Hitachi Seeks More Casual Employees
TOKYO (AP) _ Major staff cuts. A new president. Now major Japanese appliance maker Hitachi is telling workers to take one more step to upgrade its staid image: dress casual.
In a memo passed around the Tokyo headquarters earlier this month, Hitachi encouraged employees to shed coats and ties for polo shirts and slacks, company spokeswoman Emi Takase said today.
The new policy, to begin April 21, is intended to lighten the workplace atmosphere and encourage creative thinking, Takase said.
``The emphasis is on respect for the individual,″ said Takase. ``We want to give employees have freedom to make their own judgments.″
Hitachi could use the make-over.
Japan’s largest appliance maker has been criticized in the past for having an inflexible, bureaucratic structure that hampered efforts to improve its performance.
Earlier this month, however, the company announced plans to cut 6,500 workers by March 2000 as part of a major cost-cutting plan.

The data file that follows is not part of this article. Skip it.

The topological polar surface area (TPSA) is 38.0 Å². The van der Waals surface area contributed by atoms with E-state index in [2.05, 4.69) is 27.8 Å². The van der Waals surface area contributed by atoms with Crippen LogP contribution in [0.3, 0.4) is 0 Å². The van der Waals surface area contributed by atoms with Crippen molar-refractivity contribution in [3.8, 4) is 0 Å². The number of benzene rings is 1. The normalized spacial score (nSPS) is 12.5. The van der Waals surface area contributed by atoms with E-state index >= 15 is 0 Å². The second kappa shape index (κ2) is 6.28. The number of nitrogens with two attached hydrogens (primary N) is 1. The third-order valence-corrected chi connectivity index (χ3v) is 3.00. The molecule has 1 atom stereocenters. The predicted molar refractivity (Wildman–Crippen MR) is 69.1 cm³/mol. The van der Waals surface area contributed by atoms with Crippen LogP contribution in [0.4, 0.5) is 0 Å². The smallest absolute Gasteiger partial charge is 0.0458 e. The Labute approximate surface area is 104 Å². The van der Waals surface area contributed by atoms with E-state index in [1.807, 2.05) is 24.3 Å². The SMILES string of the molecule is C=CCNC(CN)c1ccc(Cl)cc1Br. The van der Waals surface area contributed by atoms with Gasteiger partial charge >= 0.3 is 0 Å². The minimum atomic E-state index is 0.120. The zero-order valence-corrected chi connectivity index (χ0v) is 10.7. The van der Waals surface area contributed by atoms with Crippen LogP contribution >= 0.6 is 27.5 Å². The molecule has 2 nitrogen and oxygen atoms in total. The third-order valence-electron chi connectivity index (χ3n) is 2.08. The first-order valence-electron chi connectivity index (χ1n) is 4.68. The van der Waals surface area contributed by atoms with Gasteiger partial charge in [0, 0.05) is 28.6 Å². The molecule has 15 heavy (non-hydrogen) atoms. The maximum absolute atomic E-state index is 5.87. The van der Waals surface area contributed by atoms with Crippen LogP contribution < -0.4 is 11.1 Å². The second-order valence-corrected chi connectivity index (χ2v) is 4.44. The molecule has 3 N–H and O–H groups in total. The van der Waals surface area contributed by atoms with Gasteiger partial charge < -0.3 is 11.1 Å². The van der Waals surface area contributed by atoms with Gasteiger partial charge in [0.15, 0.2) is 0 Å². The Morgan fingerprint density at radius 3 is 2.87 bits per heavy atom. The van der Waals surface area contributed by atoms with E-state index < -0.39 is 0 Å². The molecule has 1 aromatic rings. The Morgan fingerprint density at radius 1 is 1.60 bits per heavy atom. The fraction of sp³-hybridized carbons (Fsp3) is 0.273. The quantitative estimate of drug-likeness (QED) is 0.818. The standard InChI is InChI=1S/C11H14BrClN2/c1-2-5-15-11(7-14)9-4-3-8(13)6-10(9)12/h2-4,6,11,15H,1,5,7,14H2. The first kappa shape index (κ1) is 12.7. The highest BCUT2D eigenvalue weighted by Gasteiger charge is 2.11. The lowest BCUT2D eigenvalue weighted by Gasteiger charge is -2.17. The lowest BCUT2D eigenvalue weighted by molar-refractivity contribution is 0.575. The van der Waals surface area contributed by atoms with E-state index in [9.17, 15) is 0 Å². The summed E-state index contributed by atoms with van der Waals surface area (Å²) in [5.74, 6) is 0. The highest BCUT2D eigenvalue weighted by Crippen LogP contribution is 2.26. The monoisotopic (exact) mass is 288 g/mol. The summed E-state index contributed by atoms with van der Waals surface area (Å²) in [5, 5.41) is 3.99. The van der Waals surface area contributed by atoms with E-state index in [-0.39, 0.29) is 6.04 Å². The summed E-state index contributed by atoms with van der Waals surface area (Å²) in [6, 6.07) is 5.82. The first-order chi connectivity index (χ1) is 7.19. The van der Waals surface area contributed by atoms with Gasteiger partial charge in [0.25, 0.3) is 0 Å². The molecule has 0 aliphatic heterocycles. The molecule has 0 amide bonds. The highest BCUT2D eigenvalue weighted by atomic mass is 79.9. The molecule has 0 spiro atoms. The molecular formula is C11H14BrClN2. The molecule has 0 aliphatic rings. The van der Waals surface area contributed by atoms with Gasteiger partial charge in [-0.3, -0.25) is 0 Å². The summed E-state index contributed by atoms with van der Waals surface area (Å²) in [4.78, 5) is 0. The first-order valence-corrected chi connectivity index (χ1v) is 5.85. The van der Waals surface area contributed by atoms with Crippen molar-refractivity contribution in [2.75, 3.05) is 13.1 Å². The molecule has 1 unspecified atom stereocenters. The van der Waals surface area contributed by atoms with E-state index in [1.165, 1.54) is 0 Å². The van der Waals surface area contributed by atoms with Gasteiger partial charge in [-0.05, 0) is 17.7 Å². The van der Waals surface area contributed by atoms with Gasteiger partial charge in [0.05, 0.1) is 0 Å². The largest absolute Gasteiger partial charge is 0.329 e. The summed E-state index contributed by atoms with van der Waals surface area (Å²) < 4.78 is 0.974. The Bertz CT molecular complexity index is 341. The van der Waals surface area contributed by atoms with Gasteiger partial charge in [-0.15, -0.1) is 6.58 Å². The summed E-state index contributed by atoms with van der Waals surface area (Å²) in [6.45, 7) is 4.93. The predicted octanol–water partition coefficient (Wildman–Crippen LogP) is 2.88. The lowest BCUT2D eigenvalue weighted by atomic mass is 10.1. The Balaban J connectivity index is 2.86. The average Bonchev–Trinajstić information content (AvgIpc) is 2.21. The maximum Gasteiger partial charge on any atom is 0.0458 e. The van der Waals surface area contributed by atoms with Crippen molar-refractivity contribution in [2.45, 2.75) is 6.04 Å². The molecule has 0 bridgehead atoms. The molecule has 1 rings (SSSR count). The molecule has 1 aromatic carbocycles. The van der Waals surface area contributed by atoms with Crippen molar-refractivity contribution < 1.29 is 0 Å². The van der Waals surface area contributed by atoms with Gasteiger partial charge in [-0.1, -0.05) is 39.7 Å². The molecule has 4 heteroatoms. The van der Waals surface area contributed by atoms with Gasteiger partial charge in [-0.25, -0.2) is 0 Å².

And new Hitachi President Etsuhiko Shoyama said he is determined to put the company in the black and intends to present a new management plan within the next six months.
While the casual dress policy applies equally to men and women, Takase said it will have a bigger impact on Hitachi’s male workers, who like most Japanese businessmen go to work in dark suits, ties and white oxford shirts.
The new policy doesn’t stop with clothes.
Hitachi also asked workers to stop addressing superiors by their formal titles _ a common practice in Japanese companies _ but to use personal names instead. The company will also do away with routine morning calisthenics, which Takase said fosters group mentality at the expense of individuality.
Employees, however, will still be expected to wear suits and use appropriate respectful titles when meeting customers.
Takase said workers are enthusiastic.
``Personally, I can’t wait to see what kind of clothes people start wearing,″ she said.